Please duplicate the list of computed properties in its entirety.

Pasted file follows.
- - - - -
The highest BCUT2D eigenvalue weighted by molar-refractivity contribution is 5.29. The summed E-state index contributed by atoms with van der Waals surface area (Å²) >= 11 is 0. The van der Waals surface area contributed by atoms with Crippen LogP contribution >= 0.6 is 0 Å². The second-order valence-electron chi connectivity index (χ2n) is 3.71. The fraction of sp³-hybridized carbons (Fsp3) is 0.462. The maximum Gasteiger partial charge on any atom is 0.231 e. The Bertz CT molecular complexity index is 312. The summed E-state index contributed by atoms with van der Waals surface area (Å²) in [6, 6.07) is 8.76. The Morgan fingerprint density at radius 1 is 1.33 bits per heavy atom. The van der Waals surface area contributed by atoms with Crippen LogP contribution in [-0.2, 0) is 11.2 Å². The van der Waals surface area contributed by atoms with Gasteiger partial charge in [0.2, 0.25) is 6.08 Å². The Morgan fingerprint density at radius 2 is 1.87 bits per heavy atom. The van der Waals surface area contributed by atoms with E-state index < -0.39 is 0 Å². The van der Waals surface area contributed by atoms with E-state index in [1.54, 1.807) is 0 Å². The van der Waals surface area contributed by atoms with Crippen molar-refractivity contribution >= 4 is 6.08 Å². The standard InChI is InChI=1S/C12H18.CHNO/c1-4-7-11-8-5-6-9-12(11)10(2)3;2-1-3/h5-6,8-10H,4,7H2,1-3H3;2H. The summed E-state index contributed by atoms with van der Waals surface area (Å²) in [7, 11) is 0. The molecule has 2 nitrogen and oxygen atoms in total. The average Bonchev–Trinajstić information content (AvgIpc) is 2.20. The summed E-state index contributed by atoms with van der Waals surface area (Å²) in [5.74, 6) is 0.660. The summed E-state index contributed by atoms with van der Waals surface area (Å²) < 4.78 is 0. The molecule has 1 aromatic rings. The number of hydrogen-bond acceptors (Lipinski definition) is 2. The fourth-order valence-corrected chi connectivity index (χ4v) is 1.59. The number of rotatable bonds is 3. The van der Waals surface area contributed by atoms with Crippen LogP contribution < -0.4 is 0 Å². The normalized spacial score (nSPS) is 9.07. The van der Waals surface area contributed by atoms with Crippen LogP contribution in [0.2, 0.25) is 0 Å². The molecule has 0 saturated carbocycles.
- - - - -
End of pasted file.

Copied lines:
The highest BCUT2D eigenvalue weighted by molar-refractivity contribution is 5.29. The summed E-state index contributed by atoms with van der Waals surface area (Å²) >= 11 is 0. The van der Waals surface area contributed by atoms with Crippen LogP contribution >= 0.6 is 0 Å². The second-order valence-electron chi connectivity index (χ2n) is 3.71. The fraction of sp³-hybridized carbons (Fsp3) is 0.462. The maximum Gasteiger partial charge on any atom is 0.231 e. The Bertz CT molecular complexity index is 312. The summed E-state index contributed by atoms with van der Waals surface area (Å²) in [6, 6.07) is 8.76. The Morgan fingerprint density at radius 1 is 1.33 bits per heavy atom. The van der Waals surface area contributed by atoms with Crippen LogP contribution in [-0.2, 0) is 11.2 Å². The van der Waals surface area contributed by atoms with Gasteiger partial charge in [0.2, 0.25) is 6.08 Å². The Morgan fingerprint density at radius 2 is 1.87 bits per heavy atom. The van der Waals surface area contributed by atoms with E-state index < -0.39 is 0 Å². The van der Waals surface area contributed by atoms with E-state index in [1.54, 1.807) is 0 Å². The van der Waals surface area contributed by atoms with Crippen molar-refractivity contribution >= 4 is 6.08 Å². The standard InChI is InChI=1S/C12H18.CHNO/c1-4-7-11-8-5-6-9-12(11)10(2)3;2-1-3/h5-6,8-10H,4,7H2,1-3H3;2H. The summed E-state index contributed by atoms with van der Waals surface area (Å²) in [7, 11) is 0. The molecule has 2 nitrogen and oxygen atoms in total. The average Bonchev–Trinajstić information content (AvgIpc) is 2.20. The summed E-state index contributed by atoms with van der Waals surface area (Å²) in [5.74, 6) is 0.660. The summed E-state index contributed by atoms with van der Waals surface area (Å²) < 4.78 is 0. The molecule has 1 aromatic rings. The number of hydrogen-bond acceptors (Lipinski definition) is 2. The fourth-order valence-corrected chi connectivity index (χ4v) is 1.59. The number of rotatable bonds is 3. The van der Waals surface area contributed by atoms with Crippen LogP contribution < -0.4 is 0 Å². The normalized spacial score (nSPS) is 9.07. The van der Waals surface area contributed by atoms with Crippen LogP contribution in [0.2, 0.25) is 0 Å². The molecule has 0 saturated carbocycles.